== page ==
WASHINGTON - The first "virtual" bank has gotten regulators go-ahead, with a few conditions.
The Office of Thrift Supervision this week approved plans by Cardinal Bancshares of Lexington, Ky., to remake a subsidiary in rural Pineville, Ky., into an on-line bank serving customers nationwide on the Internet.
But before Security First Network Bank can make the jump to cyberspace, the thrift agency is requiring it to pay for independent tests of the security systems it will use to keep hackers (and employees) from tampering with customer accounts.
Security First also will be subjected to slightly more Community Reinvestment Act scrutiny than is customary. The agency is demanding that the bank report back in six months on its lending to low- and moderate- income applicants and spell out at that time exactly which community it is serving.
James S. "Chip" Mahan 3d, Cardinal's chairman and chief executive officer, said the Office of Thrift Supervision's conditions are reasonable - especially considering the wariness with which the agency first approached Cardinal's proposal.
"We started with the OTS last September and met with some concern on their part," Mr. Mahan said. "I would say that for at least the first 90 days it was an education process: What is the Internet? What are the security concerns?"
A turning point came when Mr. Mahan made a presentation to thrift regulators using Quicken, the popular home finance computer program, as an example of what his bank was aiming to do. It turned out that John Downey, the agency's director of supervision, was a Quicken user, Mr. Mahan said, and everything went more smoothly after that.
Intuit, the maker of Quicken, already offers some on-line banking services, as do software-giant Microsoft and several banks. As many as 30 banks also offer information about their services on the Internet, the wide-open worldwide computer network whose commercial possibilities are just starting to be explored.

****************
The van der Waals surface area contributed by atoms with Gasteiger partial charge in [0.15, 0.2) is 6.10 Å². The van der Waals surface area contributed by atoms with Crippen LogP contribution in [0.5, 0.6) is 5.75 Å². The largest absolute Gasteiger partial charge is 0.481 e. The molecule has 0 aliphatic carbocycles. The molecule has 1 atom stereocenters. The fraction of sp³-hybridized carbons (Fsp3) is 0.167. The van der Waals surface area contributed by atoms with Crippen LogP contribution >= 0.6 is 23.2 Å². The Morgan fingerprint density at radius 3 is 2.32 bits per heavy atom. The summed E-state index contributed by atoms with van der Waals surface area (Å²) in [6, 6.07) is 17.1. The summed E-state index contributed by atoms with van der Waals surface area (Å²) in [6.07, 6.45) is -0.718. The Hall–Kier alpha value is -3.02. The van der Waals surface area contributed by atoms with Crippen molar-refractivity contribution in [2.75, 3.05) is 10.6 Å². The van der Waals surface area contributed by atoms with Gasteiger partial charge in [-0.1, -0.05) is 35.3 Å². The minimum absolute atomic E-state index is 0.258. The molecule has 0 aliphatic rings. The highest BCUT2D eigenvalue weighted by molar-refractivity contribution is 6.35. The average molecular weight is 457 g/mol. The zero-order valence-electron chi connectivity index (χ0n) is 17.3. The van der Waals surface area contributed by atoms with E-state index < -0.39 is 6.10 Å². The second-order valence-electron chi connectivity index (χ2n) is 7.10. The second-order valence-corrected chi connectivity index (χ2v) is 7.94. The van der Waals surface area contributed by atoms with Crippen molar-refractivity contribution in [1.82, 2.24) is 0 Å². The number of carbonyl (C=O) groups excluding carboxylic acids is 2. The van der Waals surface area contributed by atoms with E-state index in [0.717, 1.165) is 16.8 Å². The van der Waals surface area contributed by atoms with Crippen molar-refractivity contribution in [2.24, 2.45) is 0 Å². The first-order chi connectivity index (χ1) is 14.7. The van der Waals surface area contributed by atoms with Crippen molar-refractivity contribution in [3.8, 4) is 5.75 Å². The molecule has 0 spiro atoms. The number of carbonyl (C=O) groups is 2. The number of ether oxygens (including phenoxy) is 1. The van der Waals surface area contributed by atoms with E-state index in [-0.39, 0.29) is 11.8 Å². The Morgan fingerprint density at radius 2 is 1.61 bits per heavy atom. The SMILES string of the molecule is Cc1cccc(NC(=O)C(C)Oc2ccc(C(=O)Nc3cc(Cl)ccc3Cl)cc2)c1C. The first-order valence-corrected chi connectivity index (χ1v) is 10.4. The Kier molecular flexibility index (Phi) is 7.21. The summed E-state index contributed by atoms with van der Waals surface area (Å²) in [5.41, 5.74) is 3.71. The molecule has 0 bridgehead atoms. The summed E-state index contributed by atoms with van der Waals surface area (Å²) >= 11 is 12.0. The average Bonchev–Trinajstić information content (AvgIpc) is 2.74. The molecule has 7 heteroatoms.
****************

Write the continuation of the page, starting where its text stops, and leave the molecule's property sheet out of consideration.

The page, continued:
Security First is unique in that it plans to do most of its business on- line, and will use the Internet for actual checking account transactions, not just information.
Mr. Mahan said the bank probably didn't need regulators' approval to start offering services over the Internet. "Any bank or thrift in the country could effectively put a product on the Internet if they wanted to," he said. "But we didn't want the OTS to suddenly come and say, Why don't you stop doing this until we figure out what the Internet is?"
The computer security system that the thrift agency wants tested is devised by Secureware Inc., an Atlanta data security firm that has done most of its past business with the Pentagon and other government agencies. If it passes the tests, the company hopes to market the system to other banks, said Michael McChesney, Secureware's chief executive and Mr. Mahan's brother-in-law.
Internet banking is uncharted territory for the CRA, which requires banks to delineate a service area and show that their lending practices adequately serve it.
But with Security First planning to make checking accounts the focus of its Internet operations and restrict its lending chiefly to the rural southeastern Kentucky county where it will maintain its lone brick-and- mortar branch, Mr. Mahan said he doesn't expect the reinvestment law to be much of an issue.